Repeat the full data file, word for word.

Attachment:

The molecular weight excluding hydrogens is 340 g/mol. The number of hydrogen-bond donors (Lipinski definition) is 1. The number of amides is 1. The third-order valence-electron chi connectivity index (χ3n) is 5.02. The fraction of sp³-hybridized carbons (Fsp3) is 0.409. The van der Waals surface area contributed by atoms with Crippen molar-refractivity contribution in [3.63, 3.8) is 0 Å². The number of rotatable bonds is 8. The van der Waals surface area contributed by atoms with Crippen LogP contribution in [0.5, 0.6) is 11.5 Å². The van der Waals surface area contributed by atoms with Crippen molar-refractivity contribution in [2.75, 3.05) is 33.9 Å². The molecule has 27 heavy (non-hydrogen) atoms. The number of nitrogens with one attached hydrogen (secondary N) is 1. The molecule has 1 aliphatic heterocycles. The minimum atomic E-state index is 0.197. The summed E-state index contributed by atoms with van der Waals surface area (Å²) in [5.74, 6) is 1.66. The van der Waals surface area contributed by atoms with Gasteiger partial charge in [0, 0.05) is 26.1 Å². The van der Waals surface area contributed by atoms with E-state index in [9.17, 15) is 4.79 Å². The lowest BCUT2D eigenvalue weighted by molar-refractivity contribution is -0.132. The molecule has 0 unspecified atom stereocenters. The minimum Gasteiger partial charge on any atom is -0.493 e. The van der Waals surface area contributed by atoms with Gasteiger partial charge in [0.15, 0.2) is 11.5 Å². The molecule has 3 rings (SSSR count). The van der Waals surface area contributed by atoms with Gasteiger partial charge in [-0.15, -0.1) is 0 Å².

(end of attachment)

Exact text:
The molecular weight excluding hydrogens is 340 g/mol. The number of hydrogen-bond donors (Lipinski definition) is 1. The number of amides is 1. The third-order valence-electron chi connectivity index (χ3n) is 5.02. The fraction of sp³-hybridized carbons (Fsp3) is 0.409. The van der Waals surface area contributed by atoms with Crippen molar-refractivity contribution in [3.63, 3.8) is 0 Å². The number of rotatable bonds is 8. The van der Waals surface area contributed by atoms with Crippen LogP contribution in [0.5, 0.6) is 11.5 Å². The van der Waals surface area contributed by atoms with Crippen molar-refractivity contribution in [2.75, 3.05) is 33.9 Å². The molecule has 27 heavy (non-hydrogen) atoms. The number of nitrogens with one attached hydrogen (secondary N) is 1. The molecule has 1 aliphatic heterocycles. The minimum atomic E-state index is 0.197. The summed E-state index contributed by atoms with van der Waals surface area (Å²) in [5.74, 6) is 1.66. The van der Waals surface area contributed by atoms with Gasteiger partial charge in [0, 0.05) is 26.1 Å². The van der Waals surface area contributed by atoms with E-state index in [9.17, 15) is 4.79 Å². The lowest BCUT2D eigenvalue weighted by molar-refractivity contribution is -0.132. The molecule has 0 unspecified atom stereocenters. The minimum Gasteiger partial charge on any atom is -0.493 e. The van der Waals surface area contributed by atoms with Gasteiger partial charge in [0.15, 0.2) is 11.5 Å². The molecule has 3 rings (SSSR count). The van der Waals surface area contributed by atoms with Gasteiger partial charge in [-0.15, -0.1) is 0 Å².